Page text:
JCOPDF-2015-0157-Figure1

Additional details of the randomization and blinding procedures are included in the online supplementary material. This study was conducted at 64 centers within the United States. The first patient was enrolled on November 26, 2012 and the last patient visit was completed on December 26, 2013. Albuterol (100 µg/puff administered from the pressurized metered-dose inhaler) was allowed as a rescue medication. The continuation of inhaled corticosteroid (ICS) monotherapy at a stable dose regimen was permitted as COPD background therapy. This study was submitted to the FDA, was approved by the institutional review boards/independent ethics committees/research ethics boards of participating centers, and was conducted in accordance with the Declaration of Helsinki and the International Conference on Harmonization Good Clinical Practice guidelines. All patients provided written informed consent before participating in the study.

Patients

The study population included male and female patients aged 40 years or older with moderate-to-severe airflow limitation (GOLD 2 or 3 as defined in GOLD 2011), current or ex-smokers with a smoking history of at least 10 pack years, post-bronchodilator FEV1 ≥30% and ˂80% of predicted value, post bronchodilator FEV1/forced vital capacity (FVC) ratio ˂0.70, and a modified Medical Research Council (mMRC) Dyspnea Scale grade of at least 2 at the run-in visit. Key exclusion criteria included history of asthma and COPD exacerbation requiring treatment with antibiotics, systemic corticosteroids (oral or intravenous), and/or a hospitalization within 6 weeks before screening or during screening and run-in. Detailed inclusion and exclusion criteria are provided in the online supplementary material.

Study Objectives

The primary objective was to demonstrate the superiority of glycopyrrolate 15.6 µg b.i.d compared with placebo for FEV1 standardized area under curve (AUC) between 0 and 12 hours post dose (FEV1 AUC0-12h) at Week 12. The secondary objectives were evaluation of glycopyrrolate compared with placebo in terms of lung function through trough FEV1 (mean of FEV1 measured at 23:15 h and 23:45 h post previous morning dose) at Day 2 and Week 12, standardized FEV1 AUC between 0 and 4 hours post-dose (AUC0-4h), 4 to 8 hours post-dose (AUC4-8h), and 8 to 12 hours post-dose (AUC8-12h) on Day 1 and Week 12, FEV1 and FVC recording at the following time points relative to the morning dose: 5 and 15 min, 1, 2, 4, 8, and 12-hours post dose on Day 1 and Week 12. Additional lung function efficacy objectives were peak FEV1 and FVC during 4 hours post morning dose on Day 1 and Week 12 and trough FVC on Day 2 and Week 12. The time (min) to achieve ≥100 mL improvement in FEV1 from baseline on Day 1 was also evaluated to determine the onset of action.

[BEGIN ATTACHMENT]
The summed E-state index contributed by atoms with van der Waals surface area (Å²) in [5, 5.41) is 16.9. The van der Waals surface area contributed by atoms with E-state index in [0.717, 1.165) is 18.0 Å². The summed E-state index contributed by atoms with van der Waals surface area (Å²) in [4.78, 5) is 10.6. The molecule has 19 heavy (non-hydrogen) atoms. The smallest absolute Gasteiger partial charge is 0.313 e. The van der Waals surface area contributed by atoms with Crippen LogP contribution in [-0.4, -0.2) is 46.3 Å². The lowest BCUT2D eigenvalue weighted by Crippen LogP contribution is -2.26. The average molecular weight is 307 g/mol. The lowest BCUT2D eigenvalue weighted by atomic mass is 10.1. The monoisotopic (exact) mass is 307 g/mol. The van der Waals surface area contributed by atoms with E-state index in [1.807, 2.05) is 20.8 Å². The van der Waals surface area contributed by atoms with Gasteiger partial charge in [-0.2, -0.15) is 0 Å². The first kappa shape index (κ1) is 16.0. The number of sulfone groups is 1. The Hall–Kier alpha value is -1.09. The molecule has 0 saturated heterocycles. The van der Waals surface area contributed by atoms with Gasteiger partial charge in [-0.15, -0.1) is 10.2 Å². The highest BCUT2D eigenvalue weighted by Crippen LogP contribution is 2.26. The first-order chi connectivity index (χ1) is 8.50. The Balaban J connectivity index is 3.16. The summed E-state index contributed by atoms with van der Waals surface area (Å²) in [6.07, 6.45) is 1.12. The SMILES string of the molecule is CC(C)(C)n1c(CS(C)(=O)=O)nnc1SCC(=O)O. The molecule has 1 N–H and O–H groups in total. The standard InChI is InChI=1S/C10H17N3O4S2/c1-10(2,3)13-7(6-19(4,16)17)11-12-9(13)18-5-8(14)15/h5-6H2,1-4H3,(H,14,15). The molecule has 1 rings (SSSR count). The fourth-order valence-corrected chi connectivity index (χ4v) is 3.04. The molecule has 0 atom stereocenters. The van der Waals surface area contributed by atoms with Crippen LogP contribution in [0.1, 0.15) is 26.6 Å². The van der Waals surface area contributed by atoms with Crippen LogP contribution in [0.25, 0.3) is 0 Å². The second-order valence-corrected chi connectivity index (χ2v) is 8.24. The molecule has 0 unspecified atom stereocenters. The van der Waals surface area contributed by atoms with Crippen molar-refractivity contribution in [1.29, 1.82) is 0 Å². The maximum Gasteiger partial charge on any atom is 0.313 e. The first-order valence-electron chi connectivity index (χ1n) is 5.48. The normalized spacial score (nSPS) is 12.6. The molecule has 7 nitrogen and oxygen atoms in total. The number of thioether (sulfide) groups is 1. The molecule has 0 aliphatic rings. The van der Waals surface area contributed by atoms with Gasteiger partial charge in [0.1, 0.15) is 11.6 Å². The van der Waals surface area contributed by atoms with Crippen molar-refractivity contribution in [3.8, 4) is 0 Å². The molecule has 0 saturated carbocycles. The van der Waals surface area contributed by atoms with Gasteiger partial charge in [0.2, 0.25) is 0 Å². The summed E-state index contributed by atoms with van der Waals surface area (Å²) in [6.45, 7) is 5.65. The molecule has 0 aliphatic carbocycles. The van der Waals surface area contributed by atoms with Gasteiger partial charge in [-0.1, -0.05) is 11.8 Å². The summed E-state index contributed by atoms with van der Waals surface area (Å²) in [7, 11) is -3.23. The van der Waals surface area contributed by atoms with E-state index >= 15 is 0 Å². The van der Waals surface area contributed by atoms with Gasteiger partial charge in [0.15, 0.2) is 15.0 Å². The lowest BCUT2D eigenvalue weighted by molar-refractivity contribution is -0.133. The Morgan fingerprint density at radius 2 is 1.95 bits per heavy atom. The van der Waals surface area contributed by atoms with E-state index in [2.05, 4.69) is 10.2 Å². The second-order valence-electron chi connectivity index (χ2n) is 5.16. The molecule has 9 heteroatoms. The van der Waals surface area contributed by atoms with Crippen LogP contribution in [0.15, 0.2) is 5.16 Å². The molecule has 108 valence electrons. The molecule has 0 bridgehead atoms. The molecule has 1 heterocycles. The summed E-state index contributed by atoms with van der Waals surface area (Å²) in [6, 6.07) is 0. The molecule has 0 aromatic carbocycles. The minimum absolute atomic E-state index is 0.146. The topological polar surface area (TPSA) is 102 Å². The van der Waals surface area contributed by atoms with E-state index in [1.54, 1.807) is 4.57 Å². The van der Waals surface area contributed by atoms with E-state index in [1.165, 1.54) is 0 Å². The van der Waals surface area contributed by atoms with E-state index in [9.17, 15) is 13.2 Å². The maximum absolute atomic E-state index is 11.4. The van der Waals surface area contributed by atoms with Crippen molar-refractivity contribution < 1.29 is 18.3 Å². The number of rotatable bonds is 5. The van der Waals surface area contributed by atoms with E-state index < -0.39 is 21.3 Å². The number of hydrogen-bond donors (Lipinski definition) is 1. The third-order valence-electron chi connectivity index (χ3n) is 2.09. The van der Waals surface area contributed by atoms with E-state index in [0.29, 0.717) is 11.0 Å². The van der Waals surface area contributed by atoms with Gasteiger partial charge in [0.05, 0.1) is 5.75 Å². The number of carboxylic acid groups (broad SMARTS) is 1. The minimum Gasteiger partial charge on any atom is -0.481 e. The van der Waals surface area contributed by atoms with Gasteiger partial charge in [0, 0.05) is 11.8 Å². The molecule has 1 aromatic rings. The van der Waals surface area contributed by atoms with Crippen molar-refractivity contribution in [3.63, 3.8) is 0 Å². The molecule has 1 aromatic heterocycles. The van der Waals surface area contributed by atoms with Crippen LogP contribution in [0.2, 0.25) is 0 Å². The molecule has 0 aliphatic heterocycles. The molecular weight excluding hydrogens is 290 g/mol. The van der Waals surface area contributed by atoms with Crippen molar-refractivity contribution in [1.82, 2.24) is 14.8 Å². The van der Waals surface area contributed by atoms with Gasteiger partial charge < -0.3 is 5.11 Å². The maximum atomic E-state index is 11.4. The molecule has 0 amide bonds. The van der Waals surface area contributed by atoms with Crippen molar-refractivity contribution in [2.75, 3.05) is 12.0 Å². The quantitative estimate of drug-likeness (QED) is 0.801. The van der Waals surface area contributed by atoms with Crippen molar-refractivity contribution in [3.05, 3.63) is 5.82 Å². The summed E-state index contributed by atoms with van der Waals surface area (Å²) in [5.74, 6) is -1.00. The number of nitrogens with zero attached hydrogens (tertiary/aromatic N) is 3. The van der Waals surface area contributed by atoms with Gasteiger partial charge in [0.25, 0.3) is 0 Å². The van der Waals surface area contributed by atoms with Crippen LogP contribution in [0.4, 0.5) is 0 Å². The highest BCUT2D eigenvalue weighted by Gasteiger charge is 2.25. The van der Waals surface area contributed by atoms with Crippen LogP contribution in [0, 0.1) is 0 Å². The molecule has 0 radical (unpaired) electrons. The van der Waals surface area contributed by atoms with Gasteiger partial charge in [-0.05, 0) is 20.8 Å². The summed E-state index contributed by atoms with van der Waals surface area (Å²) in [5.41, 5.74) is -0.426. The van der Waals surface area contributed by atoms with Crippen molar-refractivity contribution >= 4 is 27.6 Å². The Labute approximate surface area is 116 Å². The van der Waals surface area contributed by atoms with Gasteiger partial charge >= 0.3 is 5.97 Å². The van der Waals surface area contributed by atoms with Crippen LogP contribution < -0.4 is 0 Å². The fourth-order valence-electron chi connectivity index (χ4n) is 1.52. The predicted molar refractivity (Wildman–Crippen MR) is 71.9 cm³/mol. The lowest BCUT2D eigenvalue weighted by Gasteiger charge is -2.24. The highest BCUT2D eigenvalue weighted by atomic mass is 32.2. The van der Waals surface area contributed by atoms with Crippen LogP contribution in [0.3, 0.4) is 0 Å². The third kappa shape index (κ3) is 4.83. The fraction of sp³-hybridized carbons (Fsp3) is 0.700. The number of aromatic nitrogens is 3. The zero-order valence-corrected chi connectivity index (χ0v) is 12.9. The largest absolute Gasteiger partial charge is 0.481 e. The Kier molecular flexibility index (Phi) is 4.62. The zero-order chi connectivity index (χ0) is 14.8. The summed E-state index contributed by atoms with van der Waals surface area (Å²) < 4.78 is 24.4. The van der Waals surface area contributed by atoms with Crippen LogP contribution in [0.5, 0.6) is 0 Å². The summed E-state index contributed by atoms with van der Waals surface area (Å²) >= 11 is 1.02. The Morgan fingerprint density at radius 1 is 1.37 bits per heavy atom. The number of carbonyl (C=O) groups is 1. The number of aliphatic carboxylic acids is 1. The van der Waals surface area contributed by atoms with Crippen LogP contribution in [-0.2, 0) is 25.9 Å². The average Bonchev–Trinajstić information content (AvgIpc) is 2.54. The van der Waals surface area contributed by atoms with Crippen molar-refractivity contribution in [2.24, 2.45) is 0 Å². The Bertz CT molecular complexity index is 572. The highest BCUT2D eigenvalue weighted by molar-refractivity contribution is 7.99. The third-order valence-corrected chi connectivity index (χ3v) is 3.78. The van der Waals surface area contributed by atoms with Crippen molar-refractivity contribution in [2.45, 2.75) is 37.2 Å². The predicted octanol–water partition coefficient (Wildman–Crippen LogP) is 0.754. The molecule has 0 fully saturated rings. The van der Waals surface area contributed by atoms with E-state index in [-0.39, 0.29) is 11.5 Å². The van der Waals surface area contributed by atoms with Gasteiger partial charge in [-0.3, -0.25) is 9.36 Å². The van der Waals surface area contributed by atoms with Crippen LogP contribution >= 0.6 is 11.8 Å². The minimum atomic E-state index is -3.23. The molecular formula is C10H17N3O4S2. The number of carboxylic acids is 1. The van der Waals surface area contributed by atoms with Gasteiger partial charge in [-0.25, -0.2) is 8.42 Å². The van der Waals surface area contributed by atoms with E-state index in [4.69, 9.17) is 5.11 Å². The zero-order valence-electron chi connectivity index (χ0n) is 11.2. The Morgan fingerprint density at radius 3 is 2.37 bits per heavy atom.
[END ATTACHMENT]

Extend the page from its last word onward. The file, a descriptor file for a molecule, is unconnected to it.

Other secondary objectives included evaluation of dyspnea (assessed via the Transition Dyspnea Index [TDI] focal scores), health status (assessed via the St. George’s Respiratory Questionnaire [SGRQ] total score) at Week 12, rescue medication use, and COPD symptoms reported using the patient electronic diary (e-diary) over the 12 week treatment period, which also confirmed study compliance. The percentage of patients who achieved the minimal clinically important difference (MCID) in SGRQ total score and TDI focal score in the glycopyrrolate and placebo treated groups was also analyzed. An exploratory objective of the study was to evaluate health status using the COPD assessment test (CAT) at Week 12.

Safety assessments included treatment-emergent adverse events (AEs), monitoring of vital signs (pulse rate, systolic and diastolic blood pressure), electrocardiography, and laboratory analyses (hematology, clinical chemistry assessments, and urinalysis). All serious cardio- and cerebro-vascular events (CCV), atrial fibrillation and atrial flutter, and all cases of death that occurred between randomization and the end of the follow-up period were evaluated by an independent adjudication committee. Serious CCV events were adjudicated by major adverse cardiovascular event (MACE) outcome and atrial fibrillation/flutter events were adjudicated based on the new onset or recurrence/persistence of events.

Statistical Analysis

The full analysis set (FAS) included all randomized patients who received at least 1 dose of the study drug. The per-protocol set (PPS) included all patients in the FAS who did not have any major protocol deviations. The safety set included all patients who received at least 1 dose of the study drug. The FAS was used for the analysis of the primary objective and all other efficacy variables. The PPS was used for the supportive analysis of the primary variable. The safety set was used in the analysis of all safety variables.